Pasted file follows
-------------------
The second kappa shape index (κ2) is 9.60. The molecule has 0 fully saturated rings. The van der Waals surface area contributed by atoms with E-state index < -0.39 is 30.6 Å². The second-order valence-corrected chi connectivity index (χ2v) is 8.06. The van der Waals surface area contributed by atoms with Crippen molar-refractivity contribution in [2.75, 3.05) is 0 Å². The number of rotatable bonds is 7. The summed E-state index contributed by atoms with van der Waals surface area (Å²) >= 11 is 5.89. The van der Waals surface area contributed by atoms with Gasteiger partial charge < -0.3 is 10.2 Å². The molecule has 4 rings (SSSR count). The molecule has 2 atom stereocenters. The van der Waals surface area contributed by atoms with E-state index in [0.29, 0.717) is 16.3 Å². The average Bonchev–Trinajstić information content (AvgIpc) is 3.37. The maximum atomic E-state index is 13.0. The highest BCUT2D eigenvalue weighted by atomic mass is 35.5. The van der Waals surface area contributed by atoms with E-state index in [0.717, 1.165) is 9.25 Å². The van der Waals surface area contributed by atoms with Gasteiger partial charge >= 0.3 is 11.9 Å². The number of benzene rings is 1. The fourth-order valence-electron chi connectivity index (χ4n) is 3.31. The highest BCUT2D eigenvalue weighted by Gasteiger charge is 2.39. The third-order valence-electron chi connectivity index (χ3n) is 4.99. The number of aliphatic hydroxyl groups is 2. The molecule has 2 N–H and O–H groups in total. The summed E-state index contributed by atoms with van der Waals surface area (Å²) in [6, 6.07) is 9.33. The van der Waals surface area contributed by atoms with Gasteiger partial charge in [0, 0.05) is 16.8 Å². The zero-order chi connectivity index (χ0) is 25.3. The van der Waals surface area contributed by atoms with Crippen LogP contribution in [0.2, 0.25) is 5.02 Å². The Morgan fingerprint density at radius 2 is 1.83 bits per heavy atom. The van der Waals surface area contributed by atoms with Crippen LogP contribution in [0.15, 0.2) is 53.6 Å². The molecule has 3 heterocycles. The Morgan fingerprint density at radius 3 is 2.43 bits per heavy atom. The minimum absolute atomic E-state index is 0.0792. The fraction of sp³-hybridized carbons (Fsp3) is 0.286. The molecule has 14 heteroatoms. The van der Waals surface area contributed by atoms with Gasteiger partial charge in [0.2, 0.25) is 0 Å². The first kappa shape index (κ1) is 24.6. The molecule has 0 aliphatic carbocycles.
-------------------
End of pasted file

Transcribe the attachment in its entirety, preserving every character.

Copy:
The second kappa shape index (κ2) is 9.60. The molecule has 0 fully saturated rings. The van der Waals surface area contributed by atoms with E-state index < -0.39 is 30.6 Å². The second-order valence-corrected chi connectivity index (χ2v) is 8.06. The van der Waals surface area contributed by atoms with Crippen molar-refractivity contribution in [2.75, 3.05) is 0 Å². The number of rotatable bonds is 7. The summed E-state index contributed by atoms with van der Waals surface area (Å²) >= 11 is 5.89. The van der Waals surface area contributed by atoms with Gasteiger partial charge < -0.3 is 10.2 Å². The molecule has 4 rings (SSSR count). The molecule has 2 atom stereocenters. The van der Waals surface area contributed by atoms with E-state index in [0.29, 0.717) is 16.3 Å². The average Bonchev–Trinajstić information content (AvgIpc) is 3.37. The maximum atomic E-state index is 13.0. The highest BCUT2D eigenvalue weighted by atomic mass is 35.5. The van der Waals surface area contributed by atoms with E-state index in [0.717, 1.165) is 9.25 Å². The van der Waals surface area contributed by atoms with Gasteiger partial charge >= 0.3 is 11.9 Å². The number of benzene rings is 1. The fourth-order valence-electron chi connectivity index (χ4n) is 3.31. The highest BCUT2D eigenvalue weighted by Gasteiger charge is 2.39. The third-order valence-electron chi connectivity index (χ3n) is 4.99. The number of aliphatic hydroxyl groups is 2. The molecule has 2 N–H and O–H groups in total. The summed E-state index contributed by atoms with van der Waals surface area (Å²) in [6, 6.07) is 9.33. The van der Waals surface area contributed by atoms with Gasteiger partial charge in [0, 0.05) is 16.8 Å². The zero-order chi connectivity index (χ0) is 25.3. The van der Waals surface area contributed by atoms with Crippen LogP contribution in [0.2, 0.25) is 5.02 Å². The Morgan fingerprint density at radius 2 is 1.83 bits per heavy atom. The van der Waals surface area contributed by atoms with Crippen LogP contribution in [0.15, 0.2) is 53.6 Å². The molecule has 3 heterocycles. The Morgan fingerprint density at radius 3 is 2.43 bits per heavy atom. The minimum absolute atomic E-state index is 0.0792. The fraction of sp³-hybridized carbons (Fsp3) is 0.286. The molecule has 14 heteroatoms. The van der Waals surface area contributed by atoms with Gasteiger partial charge in [0.2, 0.25) is 0 Å². The first kappa shape index (κ1) is 24.6. The molecule has 0 aliphatic carbocycles.